Classic film review: The Big Sleep

January 24, 2023 2:35 am42 commentsViews: 252

A classic film noir adaptation of Raymond Chandler’s detective novel of the same name, The Big Sleep provides modern audiences with the verbose wit and intelligence that is the hallmark of an old film done right. Today, the sly banter and smart detective work of protagonist Philip Marlowe (Humphrey Bogart) is too often replaced with long action sequences followed by one-liners. As The Big Sleep follows P.I. Philip Marlowe on a convoluted case, the audience witnesses the sharp intellect and witty restraint with which the old Hollywood crafted the film noir canon.

Classic film review: The Big Sleep

The Big Sleep Is a Film Noir in the Hardboiled Tradition of Raymond Chandler

Like most film noirs, the plot begins simply, then quickly thickens. The rich old General Sternwood asks Detective Marlowe to look into some IOUs his reckless, nymphy daughter Carmen (Martha Vickers) has accrued. Soon this simple assignment has led Marlowe into a world of gamblers, racketeers, pornographers, and murders. The facts of the case become so complex that they are largely irrelevant; the true genius of the film is not the plot itself but the journey. The audience embarks with Marlowe in the process of investigation. As he meets dubious characters, from smooth gambling racketeer Eddie Mars to the hapless crook Harry Jones, the viewer must discern truth from lies, the good from the bad.

The Big Sleep’s confusing plot is the source of a famous Hollywood anecdote. Lauren Bacall refers to the incident in her autobiography: “One day Bogie came on the set said to Howard [Director Howard Hawks], ‘Who pushed Taylor off the pier?’ Everything stopped”. Owen Taylor is the chauffeur whose death prompts Detective Marlowe’s further involvement in the case. So Hawks sent a telegram to author Raymond Chandler asking him. Chandler himself later recalled the incident in a letter, “They sent me a wire… asking me, and dammit I didn’t know either”.

The Hays Code and Censorship in The Big Sleep

The existence of the Hays Code (1930-1968) which prohibited illicit and inappropriate subjects puts a wrench in Chandler’s risqué plot. Subjects deemed indecent were not allowed on screen, forcing writers and directors to come up with symbols and innuendos to outwit Hollywood censorship. For example, when Marlowe stumbles upon Carmen after apparently taking some nude pictures, Carmen’s Chinese-style dress is our only hint of pornographic activity. On the other hand, the effort to portray sex despite the Hays Code gave birth to some of the most creative and inventive dialogue of the era, not least of which is a suggestive conversation between Marlowe (Bogart) and Vivian Rutledge (Lauren Bacall) about “horse racing.” Indeed, with William Faulkner among the screen writers, the dialogue is always sharp.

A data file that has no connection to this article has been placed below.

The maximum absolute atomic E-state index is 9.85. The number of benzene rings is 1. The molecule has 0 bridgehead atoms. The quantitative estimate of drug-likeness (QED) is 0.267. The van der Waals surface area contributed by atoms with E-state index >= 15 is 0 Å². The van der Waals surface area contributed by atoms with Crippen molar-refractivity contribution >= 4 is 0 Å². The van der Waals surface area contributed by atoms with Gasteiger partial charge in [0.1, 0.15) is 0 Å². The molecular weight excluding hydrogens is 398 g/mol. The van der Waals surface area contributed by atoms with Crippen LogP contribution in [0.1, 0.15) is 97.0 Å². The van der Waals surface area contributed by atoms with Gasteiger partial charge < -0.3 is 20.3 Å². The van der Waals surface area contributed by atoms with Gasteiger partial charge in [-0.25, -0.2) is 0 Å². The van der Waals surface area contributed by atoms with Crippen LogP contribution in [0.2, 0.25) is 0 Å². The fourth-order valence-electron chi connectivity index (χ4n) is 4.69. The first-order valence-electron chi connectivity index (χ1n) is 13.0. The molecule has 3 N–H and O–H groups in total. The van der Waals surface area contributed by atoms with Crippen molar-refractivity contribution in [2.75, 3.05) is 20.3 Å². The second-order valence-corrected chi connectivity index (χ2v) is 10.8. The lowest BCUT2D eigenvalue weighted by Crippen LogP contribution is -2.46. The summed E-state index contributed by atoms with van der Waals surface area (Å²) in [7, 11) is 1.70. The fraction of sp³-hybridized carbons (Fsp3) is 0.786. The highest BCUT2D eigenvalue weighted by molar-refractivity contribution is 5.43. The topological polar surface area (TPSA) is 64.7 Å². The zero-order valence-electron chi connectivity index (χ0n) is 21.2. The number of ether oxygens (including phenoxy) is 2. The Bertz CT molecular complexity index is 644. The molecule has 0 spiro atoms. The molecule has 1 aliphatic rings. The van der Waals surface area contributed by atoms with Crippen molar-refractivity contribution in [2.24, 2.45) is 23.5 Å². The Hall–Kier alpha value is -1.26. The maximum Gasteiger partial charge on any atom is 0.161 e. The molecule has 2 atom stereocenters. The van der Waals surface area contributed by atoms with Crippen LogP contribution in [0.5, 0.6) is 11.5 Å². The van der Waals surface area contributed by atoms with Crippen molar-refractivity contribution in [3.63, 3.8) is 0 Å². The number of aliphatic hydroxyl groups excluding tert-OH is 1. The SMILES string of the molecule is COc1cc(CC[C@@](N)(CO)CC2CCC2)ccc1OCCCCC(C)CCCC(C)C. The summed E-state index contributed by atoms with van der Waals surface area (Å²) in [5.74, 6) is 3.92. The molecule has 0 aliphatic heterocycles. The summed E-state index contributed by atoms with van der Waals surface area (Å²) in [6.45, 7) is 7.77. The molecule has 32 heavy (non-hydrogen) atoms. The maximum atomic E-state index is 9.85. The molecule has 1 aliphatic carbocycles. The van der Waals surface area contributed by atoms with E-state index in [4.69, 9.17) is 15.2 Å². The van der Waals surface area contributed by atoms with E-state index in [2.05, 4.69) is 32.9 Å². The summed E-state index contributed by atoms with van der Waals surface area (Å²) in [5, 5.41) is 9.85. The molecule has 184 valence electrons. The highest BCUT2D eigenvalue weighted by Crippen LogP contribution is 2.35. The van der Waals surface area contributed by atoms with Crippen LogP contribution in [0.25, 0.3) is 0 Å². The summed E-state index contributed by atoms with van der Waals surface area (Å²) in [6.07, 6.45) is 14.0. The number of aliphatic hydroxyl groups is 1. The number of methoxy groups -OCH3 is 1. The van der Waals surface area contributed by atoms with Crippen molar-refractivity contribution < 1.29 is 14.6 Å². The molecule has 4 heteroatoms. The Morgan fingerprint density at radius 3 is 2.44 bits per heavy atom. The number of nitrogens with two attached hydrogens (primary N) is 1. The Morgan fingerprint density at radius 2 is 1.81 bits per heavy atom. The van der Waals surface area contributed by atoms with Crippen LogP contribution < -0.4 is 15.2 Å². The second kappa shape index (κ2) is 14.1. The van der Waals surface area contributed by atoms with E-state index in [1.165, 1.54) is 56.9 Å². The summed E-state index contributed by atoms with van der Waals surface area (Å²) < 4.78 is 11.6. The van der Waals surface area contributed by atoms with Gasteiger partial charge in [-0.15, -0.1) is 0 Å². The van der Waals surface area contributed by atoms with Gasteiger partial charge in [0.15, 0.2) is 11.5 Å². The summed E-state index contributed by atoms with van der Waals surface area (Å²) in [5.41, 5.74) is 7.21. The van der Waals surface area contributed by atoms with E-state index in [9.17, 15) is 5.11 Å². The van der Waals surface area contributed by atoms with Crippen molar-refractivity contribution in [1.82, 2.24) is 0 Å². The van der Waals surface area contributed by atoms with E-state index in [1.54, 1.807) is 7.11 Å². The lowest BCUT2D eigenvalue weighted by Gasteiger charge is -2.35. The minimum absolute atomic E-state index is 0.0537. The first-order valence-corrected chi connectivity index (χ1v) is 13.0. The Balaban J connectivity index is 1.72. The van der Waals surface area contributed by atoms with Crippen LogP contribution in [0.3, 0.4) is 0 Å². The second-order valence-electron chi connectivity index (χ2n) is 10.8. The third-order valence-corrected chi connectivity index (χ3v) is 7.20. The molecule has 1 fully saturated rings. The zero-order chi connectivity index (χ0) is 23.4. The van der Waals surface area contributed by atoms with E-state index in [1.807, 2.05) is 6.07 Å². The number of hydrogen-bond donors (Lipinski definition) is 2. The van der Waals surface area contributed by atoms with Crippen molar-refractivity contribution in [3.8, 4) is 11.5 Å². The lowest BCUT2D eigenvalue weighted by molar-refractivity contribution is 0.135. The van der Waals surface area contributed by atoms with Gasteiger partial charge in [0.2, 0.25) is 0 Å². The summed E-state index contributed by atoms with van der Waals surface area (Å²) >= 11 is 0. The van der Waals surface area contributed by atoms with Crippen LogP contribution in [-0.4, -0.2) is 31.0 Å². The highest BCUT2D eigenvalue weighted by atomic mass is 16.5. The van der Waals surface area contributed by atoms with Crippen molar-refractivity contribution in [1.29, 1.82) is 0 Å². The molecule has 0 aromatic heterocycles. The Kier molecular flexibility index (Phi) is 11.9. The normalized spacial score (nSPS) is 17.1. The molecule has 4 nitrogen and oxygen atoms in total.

Intelligence over Violence in Classic Film Noir

Whereas today, protagonists threaten an informant with a gun to get information, Marlowe’s detective work isn’t about strong-arming the other guy, it’s about out-witting him. Marlowe rarely uses a gun unless to take a gun from someone else. As Marlow states while “collecting” guns from the thugs he encounters, “My, my, my! Such a lot of guns around town and so few brains!” In the final scene, Marlowe chooses not to kill the bad guy. Instead, he forces him to run out of a house where he knows his own men will kill him. Thus, the smart detective wins and the trigger-happy bad guys ensure their own demise.

Bogart and Bacall in an On-Screen Romance

Indeed, the smart detective wins something else as well: the girl. Lauren Bacall, Bogart’s off-screen wife, plays the seductive Vivian Rutledge. The Big Sleep opts for sultry, combative love rather than sappy romance. Marlowe’s interest in Vivian and consequent refusal to take himself off the case is what turns this hard-boiled flick into a film noir, in which the detective follows the seductive femme fatale down the rabbit hole. Lucky for Bogart, Bacall’s femme fatale has truly fallen for the clever P.I. The Big Sleep does not dwell on their romance, but it spares us the tragic death and heartless manipulation which drives most film noirs.

The Big Sleep is a classic of the detective/film noir genre, showcasing the best of versatile director Howard Hawks (His Girl Friday, Bringing Up Baby) and writers William Faulkner, Leigh Brackett, and Jules Furthman. The masterful interplay of one of Hollywood’s golden couples in this well-crafted film noir makes this a must-see.

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